2 December 2010

Type and Nation, 5

Cyrillic Kazakh

Via Language Log I found this bit on Another battle of the alphabets shaping up in Central Asia:

“A statement by a Kazakhstan minister that his country will eventually shift from a Cyrillic-based alphabet to a Latin-based script and reports that some scholars in Dushanbe are considering dropping another four Russian letters from the Tajik alphabet suggest that a new battle of the alphabets may again be shaping up in Central Asia.

Russian commentators have reacted by suggesting that this is yet another effort by nationalists in those countries to reduce the role of the Russian language and hence of the influence of Russian culture, but in fact the controversy over any such change is far more complicated than that.”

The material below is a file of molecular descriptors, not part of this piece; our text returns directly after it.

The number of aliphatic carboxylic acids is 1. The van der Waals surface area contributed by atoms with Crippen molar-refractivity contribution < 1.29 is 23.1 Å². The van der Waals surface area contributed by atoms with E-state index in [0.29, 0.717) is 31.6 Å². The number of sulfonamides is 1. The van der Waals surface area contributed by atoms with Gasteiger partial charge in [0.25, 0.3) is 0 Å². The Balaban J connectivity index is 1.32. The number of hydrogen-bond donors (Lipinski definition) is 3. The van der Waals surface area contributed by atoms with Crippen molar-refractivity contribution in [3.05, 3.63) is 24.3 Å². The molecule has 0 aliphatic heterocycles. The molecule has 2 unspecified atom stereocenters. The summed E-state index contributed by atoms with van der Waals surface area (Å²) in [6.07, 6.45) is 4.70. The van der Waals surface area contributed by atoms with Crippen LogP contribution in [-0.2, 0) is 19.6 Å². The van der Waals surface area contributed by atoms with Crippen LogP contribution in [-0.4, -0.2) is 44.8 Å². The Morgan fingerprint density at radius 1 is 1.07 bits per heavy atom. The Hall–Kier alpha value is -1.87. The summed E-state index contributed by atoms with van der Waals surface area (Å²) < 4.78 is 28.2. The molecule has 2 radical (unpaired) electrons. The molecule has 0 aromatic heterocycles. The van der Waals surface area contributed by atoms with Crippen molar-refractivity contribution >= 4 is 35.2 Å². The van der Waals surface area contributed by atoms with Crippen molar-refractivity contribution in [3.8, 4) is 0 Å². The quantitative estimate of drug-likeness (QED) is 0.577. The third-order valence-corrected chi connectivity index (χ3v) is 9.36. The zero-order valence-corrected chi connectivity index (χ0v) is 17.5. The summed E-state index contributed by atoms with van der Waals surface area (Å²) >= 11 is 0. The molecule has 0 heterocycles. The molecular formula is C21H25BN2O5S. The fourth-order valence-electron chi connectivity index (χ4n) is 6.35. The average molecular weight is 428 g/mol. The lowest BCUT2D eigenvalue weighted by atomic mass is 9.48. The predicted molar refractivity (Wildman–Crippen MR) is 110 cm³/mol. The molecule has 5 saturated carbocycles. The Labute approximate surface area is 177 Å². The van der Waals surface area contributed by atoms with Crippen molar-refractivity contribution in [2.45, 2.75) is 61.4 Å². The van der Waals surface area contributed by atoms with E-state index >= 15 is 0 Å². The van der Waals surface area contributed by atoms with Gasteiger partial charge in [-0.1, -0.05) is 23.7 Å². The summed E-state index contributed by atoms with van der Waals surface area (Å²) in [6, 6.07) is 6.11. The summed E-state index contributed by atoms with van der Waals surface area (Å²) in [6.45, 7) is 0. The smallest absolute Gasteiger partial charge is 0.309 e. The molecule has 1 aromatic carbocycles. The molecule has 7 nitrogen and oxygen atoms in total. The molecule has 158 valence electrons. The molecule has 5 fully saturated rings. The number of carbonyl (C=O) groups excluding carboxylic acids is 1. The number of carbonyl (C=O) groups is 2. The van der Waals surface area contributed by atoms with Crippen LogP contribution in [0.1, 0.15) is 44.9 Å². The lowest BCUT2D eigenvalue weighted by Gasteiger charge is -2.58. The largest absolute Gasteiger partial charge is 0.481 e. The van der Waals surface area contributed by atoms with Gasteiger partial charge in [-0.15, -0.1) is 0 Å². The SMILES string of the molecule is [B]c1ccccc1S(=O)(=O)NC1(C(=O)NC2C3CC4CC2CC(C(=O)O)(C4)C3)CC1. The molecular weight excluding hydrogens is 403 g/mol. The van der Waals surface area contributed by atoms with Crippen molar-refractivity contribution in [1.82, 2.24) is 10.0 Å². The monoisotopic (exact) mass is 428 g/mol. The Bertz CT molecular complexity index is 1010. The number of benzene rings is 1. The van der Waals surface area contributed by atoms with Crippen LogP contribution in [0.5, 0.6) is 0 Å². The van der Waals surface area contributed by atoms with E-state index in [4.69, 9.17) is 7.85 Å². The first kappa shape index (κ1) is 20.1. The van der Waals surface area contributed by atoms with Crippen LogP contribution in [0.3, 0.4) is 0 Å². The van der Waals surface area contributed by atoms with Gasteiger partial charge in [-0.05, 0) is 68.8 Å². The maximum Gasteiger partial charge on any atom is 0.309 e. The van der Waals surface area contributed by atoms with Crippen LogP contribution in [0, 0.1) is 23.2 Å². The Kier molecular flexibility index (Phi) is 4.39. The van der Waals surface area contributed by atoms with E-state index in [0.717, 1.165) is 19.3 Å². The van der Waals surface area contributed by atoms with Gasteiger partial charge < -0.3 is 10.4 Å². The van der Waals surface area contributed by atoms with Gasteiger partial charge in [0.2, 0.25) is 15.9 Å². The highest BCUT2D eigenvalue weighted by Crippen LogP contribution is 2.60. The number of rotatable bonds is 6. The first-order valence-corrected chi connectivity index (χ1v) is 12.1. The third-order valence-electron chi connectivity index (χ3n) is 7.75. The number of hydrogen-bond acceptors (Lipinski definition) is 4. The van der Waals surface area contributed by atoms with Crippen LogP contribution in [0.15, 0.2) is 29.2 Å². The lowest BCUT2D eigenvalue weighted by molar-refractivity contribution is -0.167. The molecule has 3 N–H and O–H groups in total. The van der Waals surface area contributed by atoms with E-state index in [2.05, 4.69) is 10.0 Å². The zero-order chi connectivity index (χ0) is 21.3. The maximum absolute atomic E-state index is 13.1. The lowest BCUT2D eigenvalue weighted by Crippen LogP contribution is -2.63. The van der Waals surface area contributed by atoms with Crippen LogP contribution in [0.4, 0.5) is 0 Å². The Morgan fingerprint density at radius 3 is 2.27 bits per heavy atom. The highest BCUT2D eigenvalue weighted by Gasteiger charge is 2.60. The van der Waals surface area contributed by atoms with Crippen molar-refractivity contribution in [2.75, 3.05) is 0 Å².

Not a new story, Kazakhstan conducted a feasibility study on the switch back in 2007, but it seems to be gaining momentum. And not just a matter of international geopolitics either — Kazakhstan has a sizable Russian population in the north, a source of tension within the country.

While Cyrillic is the official script of Kazakhstan, the Latin alphabet is already used by the Kazakh diaspora in Turkey, Western Europe and the US, while Kazakhs in China use a modified Arabic alphabet. There’s more on Kazakh alphabets on Wikipedia and more on typography and nationalism here.